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Drone Maker DJI, Researcher Quarrel Over Bug Bounty Program

China-based Da-Jiang Innovations (DJI), one of the world’s largest drone makers, has accused a researcher of accessing sensitive information without authorization after the expert bashed the company’s bug bounty program.

DJI announced the launch of a bug bounty program in late August and offered between $100 and $30,000 for vulnerabilities that allow the creation of backdoors, and ones that expose sensitive customer information, source code or encryption keys.

Bug bounty hunters started analyzing the company’s systems for vulnerabilities, but didn’t know exactly where to look for them as DJI had failed to clarify exactly which of its assets were in scope.

Kevin Finisterre, a security researcher who specializes in drones, discovered that DJI had inadvertently made public SSL and firmware AES keys in source code published on GitHub. He also found keys for AWS buckets storing flight logs and customer identity documents, including passports, driver’s licenses, and state identification.DJI fights with researcher over bug bounty program

Finisterre said others had found unprotected AWS buckets storing, among other things, personal data and images of damaged drones submitted by customers.

“There were serious ramifications to the things that were found on the DJI AWS servers,” the researcher said. “One of the first things I did to judge the impact of the exposure was grep for ‘.mil’ and ‘.gov’, ‘gov.au’. Immediately flight logs for a number of potentially sensitive locations came out. It should be noted that newer logs, and PII seemed to be encrypted with a static OpenSSL password, so theoretically some of the data was at least loosely protected from prying eyes. Unfortunately the rest of the server side security renders this point moot.”

After reporting his findings to DJI via its bug bounty program, Finisterre was informed that he qualified for the maximum reward, $30,000. However, the company told him that in order to receive the bug bounty, he would have to sign an agreement.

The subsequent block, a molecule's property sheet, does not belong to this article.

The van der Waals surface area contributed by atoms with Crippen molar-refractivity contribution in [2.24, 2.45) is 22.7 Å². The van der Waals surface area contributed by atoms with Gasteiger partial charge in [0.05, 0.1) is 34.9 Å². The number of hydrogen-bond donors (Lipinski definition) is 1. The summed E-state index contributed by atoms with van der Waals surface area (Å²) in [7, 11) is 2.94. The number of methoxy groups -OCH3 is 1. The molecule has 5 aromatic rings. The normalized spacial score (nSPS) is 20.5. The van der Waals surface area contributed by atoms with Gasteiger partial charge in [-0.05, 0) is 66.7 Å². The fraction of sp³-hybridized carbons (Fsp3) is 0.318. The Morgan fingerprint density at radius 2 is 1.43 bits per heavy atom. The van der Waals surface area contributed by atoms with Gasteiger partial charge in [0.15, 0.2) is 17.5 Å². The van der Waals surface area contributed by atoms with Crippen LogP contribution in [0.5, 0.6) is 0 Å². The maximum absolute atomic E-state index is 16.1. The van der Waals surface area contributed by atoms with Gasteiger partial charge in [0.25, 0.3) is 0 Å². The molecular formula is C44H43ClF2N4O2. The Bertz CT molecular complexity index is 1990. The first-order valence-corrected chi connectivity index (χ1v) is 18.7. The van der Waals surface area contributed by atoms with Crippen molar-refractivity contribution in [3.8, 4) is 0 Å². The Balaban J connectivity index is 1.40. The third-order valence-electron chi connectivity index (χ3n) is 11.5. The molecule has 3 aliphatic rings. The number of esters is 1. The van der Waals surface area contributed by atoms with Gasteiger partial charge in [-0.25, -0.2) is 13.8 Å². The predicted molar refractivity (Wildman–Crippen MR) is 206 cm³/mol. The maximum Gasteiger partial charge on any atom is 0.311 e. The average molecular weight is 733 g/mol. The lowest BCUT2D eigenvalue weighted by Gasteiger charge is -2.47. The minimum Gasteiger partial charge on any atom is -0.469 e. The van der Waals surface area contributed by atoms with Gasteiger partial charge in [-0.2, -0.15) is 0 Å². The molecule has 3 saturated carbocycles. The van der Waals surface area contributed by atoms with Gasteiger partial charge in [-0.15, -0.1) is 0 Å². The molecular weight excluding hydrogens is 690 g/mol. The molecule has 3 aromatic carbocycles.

“I won’t go into too much detail, but the agreement that was put in front of me by DJI in essence did not offer researchers any sort of protection,” Finisterre said. “For me personally the wording put my right to work at risk, and posed a direct conflicts of interest to many things including my freedom of speech. It almost seemed like a joke. It was pretty clear the entire ‘Bug Bounty’ program was rushed based on this alone.”

While the researcher was trying to negotiate the non-disclosure agreement (NDA) via a DJI representative in the United States, the drone manufacturer’s legal department in China sent him a notice that he may be facing charges under the controversial Computer Fraud and Abuse Act (CFAA).

After consulting with lawyers who told him that DJI’s agreement was “extremely risky” and “likely crafted in bad faith to silence anyone that signed it,” the researcher decided to walk away from the bug bounty. He also decided to make his findings public, including some of the communications with DJI representatives during this process.

In response, DJI published a statement saying that it’s investigating Finisterre’s unauthorized access to its servers, and accused the researcher of publishing confidential communications with DJI employees.

“DJI implemented its Security Response Center to encourage independent security researchers to responsibly report potential vulnerabilities,” the company said in a statement. “DJI asks researchers to follow standard terms for bug bounty programs, which are designed to protect confidential data and allow time for analysis and resolution of a vulnerability before it is publicly disclosed. The hacker in question refused to agree to these terms, despite DJI’s continued attempts to negotiate with him, and threatened DJI if his terms were not met.”

The infosec community is split on this issue – some have taken Finisterre’s side pointing to DJI’s failure to specify exactly what its bug bounty covered and what researchers were allowed to do. Others, however, have sided with DJI, noting that the bounty hunter shouldn’t have accessed the data and that the agreement was reasonable.

Following Finisterre’s disclosure, DJI provided more information on its bug bounty program, including scope and requirements for disclosing flaws.

“DJI understands the importance of public disclosure of unknown or novel security flaws to build a common base of knowledge within the security community and to build a safer internet,” the company said. “DJI is committed to disclosing such information to the fullest extent possible. However, DJI in its sole discretion will decide when and how, and to what extent of details, to disclose to the public the bugs/vulnerabilities reported by you.”

DJI says it has paid out “thousands of dollars” to nearly a dozen researchers since the launch of its bug bounty program.

Related: Design Flaws Expose Drones to Hacker Attacks

Related: Chinese Cyberspies Target European Drone Maker, Energy Firm

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Eduard Kovacs is an international correspondent for SecurityWeek. He worked as a high school IT teacher for two years before starting a career in journalism as Softpedia’s security news reporter. Eduard holds a bachelor’s degree in industrial informatics and a master’s degree in computer techniques applied in electrical engineering.